The very shape of the Middle East is changing right before our eyes. Libya got rid of its dictator, as did Tunisia and Egypt. These three countries in North Africa are still trying to find themselves politically speaking. We have all seen the pain Egypt is suffering through on its path to political maturity. Similarly, Syria is transitioning, albeit at a much more violent pace, as is Iraq and to a certain degree, Lebanon, too.
And just as the geopolitical map of the Middle East is changing, so too are the weapons of choice. If you will recall, during the 1970s and 1980s, the preferred target of terrorist groups, or as some people prefer to call them “revolutionary groups,” used to be the airplane.
In order to propel their message, groups -- call them terrorists or freedom fighters – would hijack civilian airliners in order to make their voices heard. That however, with the exception of the four planes hijacked on September 11, 2001 by al-Qaida, hijacking civilian airliners had become a thing of the past. It had become passé, not to mention difficult given the increased security at airports.
So terrorists had to find a new target, preferably a “soft” target. That would allow them to achieve their goal without having to jump through the hoops needed to brag command of an airplane.
Looking around it is not difficult to realize that there are a good number of “soft” targets that can achieve multiple results at the same time, all while minimizing the risks involved to the group carrying out the attacks. And those are oil installations.
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Oil installations come in many shapes, sizes and forms. Some are easy to secure, as for example a refinery, despite the contents of its easily inflammable product. Enlarge the security perimeter widely enough and that should prevent most portable weapons from reaching it.
Of course there is always the probability of attacking a refinery with larger calibre weapons, but then it becomes a major military campaign, rather than a covert guerrilla act. There are oil fields which are somewhat more difficult to police and protect, but nevertheless, with remote cameras, infrared sensors and all the other sophisticated hardware available securing oil fields becomes far simpler.
Somewhat more complicated to secure are oil platforms stuck out in the middle of the sea somewhere, where under the cover of a stormy night the noise generated by outboard engines could be drowned out by the storm.
But there is one other type of oil installation that makes it an easy target for the terrorists/rebels/freedom fighters and one that is very difficult to secure oil pipelines.
Lets’ get a little technical:
There are two types of pipeline: oil and natural gas, each one having subsets serving different purposes, such as in the oil category there are pipelines for crude oil and for refined products. Crude oil pipelines are further subdivided into gathering lines and trunk lines.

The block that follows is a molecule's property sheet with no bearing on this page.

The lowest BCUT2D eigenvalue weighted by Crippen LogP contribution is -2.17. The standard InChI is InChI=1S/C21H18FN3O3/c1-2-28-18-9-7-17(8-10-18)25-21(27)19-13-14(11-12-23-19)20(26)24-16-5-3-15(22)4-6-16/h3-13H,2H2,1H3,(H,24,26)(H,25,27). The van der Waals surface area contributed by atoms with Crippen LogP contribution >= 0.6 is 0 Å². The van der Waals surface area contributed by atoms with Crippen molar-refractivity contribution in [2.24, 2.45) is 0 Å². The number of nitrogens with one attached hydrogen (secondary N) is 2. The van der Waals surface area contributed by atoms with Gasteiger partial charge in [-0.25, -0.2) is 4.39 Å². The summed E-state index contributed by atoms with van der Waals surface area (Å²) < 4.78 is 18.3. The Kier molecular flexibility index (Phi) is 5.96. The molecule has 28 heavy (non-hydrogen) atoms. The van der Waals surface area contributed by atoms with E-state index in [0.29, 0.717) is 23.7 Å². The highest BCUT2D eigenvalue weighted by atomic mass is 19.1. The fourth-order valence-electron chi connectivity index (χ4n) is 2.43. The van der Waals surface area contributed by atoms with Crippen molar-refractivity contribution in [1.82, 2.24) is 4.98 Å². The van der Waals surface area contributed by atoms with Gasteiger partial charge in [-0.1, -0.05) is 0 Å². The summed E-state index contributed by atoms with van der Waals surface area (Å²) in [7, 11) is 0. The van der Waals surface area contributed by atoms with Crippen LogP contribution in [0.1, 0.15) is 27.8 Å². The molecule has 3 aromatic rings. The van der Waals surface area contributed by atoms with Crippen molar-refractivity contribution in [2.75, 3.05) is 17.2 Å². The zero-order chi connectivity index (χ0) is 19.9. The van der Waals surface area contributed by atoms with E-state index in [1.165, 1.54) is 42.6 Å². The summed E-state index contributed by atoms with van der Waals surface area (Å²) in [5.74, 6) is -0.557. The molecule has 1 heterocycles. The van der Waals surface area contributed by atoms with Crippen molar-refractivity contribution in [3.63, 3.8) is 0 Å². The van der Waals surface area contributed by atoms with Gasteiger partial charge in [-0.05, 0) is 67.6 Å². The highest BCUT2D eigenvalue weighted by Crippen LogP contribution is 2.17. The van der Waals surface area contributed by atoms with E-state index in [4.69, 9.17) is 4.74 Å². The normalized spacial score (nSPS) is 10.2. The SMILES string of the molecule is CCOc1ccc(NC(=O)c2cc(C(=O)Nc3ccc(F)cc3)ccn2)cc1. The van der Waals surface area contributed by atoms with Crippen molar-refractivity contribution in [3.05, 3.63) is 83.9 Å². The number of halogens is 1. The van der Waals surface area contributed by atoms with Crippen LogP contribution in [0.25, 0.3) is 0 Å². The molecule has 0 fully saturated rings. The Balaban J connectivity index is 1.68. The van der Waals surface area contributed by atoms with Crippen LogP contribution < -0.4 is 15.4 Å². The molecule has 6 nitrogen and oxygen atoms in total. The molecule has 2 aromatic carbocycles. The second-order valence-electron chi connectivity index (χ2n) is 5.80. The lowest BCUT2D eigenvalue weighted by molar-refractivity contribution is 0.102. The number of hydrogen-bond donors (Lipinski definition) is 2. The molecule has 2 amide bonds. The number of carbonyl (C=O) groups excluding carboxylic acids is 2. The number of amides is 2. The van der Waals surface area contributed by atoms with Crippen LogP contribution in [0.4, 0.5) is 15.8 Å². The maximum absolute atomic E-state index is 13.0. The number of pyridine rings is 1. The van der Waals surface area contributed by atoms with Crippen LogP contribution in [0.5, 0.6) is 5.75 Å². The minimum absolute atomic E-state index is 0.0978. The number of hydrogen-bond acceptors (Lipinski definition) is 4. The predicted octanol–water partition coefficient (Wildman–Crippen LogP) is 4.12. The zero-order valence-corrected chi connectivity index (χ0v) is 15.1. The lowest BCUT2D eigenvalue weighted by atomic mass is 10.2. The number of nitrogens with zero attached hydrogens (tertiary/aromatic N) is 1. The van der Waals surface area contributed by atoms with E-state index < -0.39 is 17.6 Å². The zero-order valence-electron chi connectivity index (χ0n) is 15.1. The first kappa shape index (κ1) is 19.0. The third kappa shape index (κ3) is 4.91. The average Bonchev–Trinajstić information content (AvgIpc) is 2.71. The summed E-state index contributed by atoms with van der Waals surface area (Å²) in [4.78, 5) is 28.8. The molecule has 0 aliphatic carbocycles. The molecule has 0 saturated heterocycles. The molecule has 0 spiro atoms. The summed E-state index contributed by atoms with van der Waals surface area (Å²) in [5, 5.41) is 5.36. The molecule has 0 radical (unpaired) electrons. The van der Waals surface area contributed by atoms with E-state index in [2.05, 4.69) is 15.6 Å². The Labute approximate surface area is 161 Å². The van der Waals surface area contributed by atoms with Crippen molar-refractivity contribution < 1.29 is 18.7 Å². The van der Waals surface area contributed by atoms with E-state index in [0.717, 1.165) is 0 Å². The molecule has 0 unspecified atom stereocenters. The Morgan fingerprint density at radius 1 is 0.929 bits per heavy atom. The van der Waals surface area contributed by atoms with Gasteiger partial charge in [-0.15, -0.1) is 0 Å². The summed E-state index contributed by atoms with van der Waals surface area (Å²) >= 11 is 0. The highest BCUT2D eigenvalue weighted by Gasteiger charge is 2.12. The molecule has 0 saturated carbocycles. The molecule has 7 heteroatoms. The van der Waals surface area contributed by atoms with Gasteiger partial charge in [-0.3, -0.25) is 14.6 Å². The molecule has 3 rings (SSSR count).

Gathering lines are typically small pipes measuring anywhere from two to eight inches in diameter. There are approximately some 30,000 to 40,000 miles of such pipelines, located mostly in the United States, in Louisiana, Oklahoma, Texas and Wyoming. Additional lines are found in smaller oil producing states. These lines gather the oil from the wells on land as well as off-shore, and then connect to larger trunk lines. Those measure eight to 24 inches in diameter.
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Among the trunk lines are some larger than others, such as the Trans Alaska Pipeline System, measuring 48 inches in diameter.
Bringing the crude to the refineries are these larger pipes of which there are about 55,000 miles of crude in the United States alone. Pipelines often supply major industries and airports.
Next comes the refined pipelines; those vary from eight to 12 inches. In the US alone there are 95,000 miles of pipelines in nearly every state.
Now consider these: the East-West Pipeline, 5,410 miles going form Xinjiang to Shanghai (both in China) on Kazakhstan’s Caspian Sea to China.
Gasun Pipeline in Brazil, 3,100 miles; Yamal-Europe Pipeline, 2,608 miles.
And there are a number of others through which oil and natural gas are transported throughout the Middle East, the Caucasus and Arabia, tens of thousands of miles of pipelines. Given the terrain and the distance they cover it is impossible to secure every mile of these hundreds of thousands of miles.
A number of groups, such as the PKK, the Kurdish Workers Party has taken to attacking the pipelines at various locations. The result is that first it gives the group media attention it craves, then it hurts the host country’s economy. And the terrorists don’t have to worry about going through metal detectors.
By. Claude Salhani
Claude Salhani is editor of ArabSpringNow.com. and author of several books on the Middle East. His latest book is an e-book, Inauguration Day, is a novel dealing with terrorism.